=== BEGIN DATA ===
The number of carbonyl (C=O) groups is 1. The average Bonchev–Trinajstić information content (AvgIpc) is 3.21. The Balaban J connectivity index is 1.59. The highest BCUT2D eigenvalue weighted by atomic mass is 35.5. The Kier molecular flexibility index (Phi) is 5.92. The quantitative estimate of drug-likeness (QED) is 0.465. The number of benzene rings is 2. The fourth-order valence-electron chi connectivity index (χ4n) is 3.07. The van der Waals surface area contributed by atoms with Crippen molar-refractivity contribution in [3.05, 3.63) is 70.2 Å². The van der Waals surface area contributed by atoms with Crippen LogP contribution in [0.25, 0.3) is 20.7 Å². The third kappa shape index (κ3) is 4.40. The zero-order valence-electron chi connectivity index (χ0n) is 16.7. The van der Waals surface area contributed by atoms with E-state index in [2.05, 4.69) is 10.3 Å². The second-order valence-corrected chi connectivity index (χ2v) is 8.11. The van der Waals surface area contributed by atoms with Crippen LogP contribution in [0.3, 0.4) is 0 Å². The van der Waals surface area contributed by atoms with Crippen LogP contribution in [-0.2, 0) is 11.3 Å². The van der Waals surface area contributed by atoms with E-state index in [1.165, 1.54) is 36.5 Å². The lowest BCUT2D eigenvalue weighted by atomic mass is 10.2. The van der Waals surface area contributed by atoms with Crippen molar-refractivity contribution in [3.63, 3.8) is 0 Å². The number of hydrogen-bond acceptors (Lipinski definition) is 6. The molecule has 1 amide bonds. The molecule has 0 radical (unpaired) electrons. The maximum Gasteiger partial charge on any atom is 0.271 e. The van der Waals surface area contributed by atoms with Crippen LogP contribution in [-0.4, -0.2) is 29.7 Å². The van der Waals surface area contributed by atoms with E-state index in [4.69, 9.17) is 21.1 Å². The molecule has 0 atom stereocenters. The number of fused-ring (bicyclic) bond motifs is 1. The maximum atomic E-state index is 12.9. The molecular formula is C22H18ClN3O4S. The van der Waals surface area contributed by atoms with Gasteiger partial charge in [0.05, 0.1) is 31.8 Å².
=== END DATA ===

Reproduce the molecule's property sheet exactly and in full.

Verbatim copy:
The number of carbonyl (C=O) groups is 1. The average Bonchev–Trinajstić information content (AvgIpc) is 3.21. The Balaban J connectivity index is 1.59. The highest BCUT2D eigenvalue weighted by atomic mass is 35.5. The Kier molecular flexibility index (Phi) is 5.92. The quantitative estimate of drug-likeness (QED) is 0.465. The number of benzene rings is 2. The fourth-order valence-electron chi connectivity index (χ4n) is 3.07. The van der Waals surface area contributed by atoms with Crippen molar-refractivity contribution in [3.05, 3.63) is 70.2 Å². The van der Waals surface area contributed by atoms with Crippen LogP contribution in [0.25, 0.3) is 20.7 Å². The third kappa shape index (κ3) is 4.40. The zero-order valence-electron chi connectivity index (χ0n) is 16.7. The van der Waals surface area contributed by atoms with E-state index in [2.05, 4.69) is 10.3 Å². The second-order valence-corrected chi connectivity index (χ2v) is 8.11. The van der Waals surface area contributed by atoms with Crippen LogP contribution in [0.3, 0.4) is 0 Å². The van der Waals surface area contributed by atoms with Crippen LogP contribution in [-0.2, 0) is 11.3 Å². The van der Waals surface area contributed by atoms with E-state index in [1.165, 1.54) is 36.5 Å². The lowest BCUT2D eigenvalue weighted by atomic mass is 10.2. The van der Waals surface area contributed by atoms with Crippen molar-refractivity contribution in [3.63, 3.8) is 0 Å². The number of hydrogen-bond acceptors (Lipinski definition) is 6. The molecule has 1 amide bonds. The molecule has 0 radical (unpaired) electrons. The maximum Gasteiger partial charge on any atom is 0.271 e. The van der Waals surface area contributed by atoms with Crippen LogP contribution in [-0.4, -0.2) is 29.7 Å². The van der Waals surface area contributed by atoms with E-state index in [4.69, 9.17) is 21.1 Å². The molecule has 0 atom stereocenters. The number of fused-ring (bicyclic) bond motifs is 1. The maximum atomic E-state index is 12.9. The molecular formula is C22H18ClN3O4S. The van der Waals surface area contributed by atoms with Gasteiger partial charge in [0.05, 0.1) is 31.8 Å².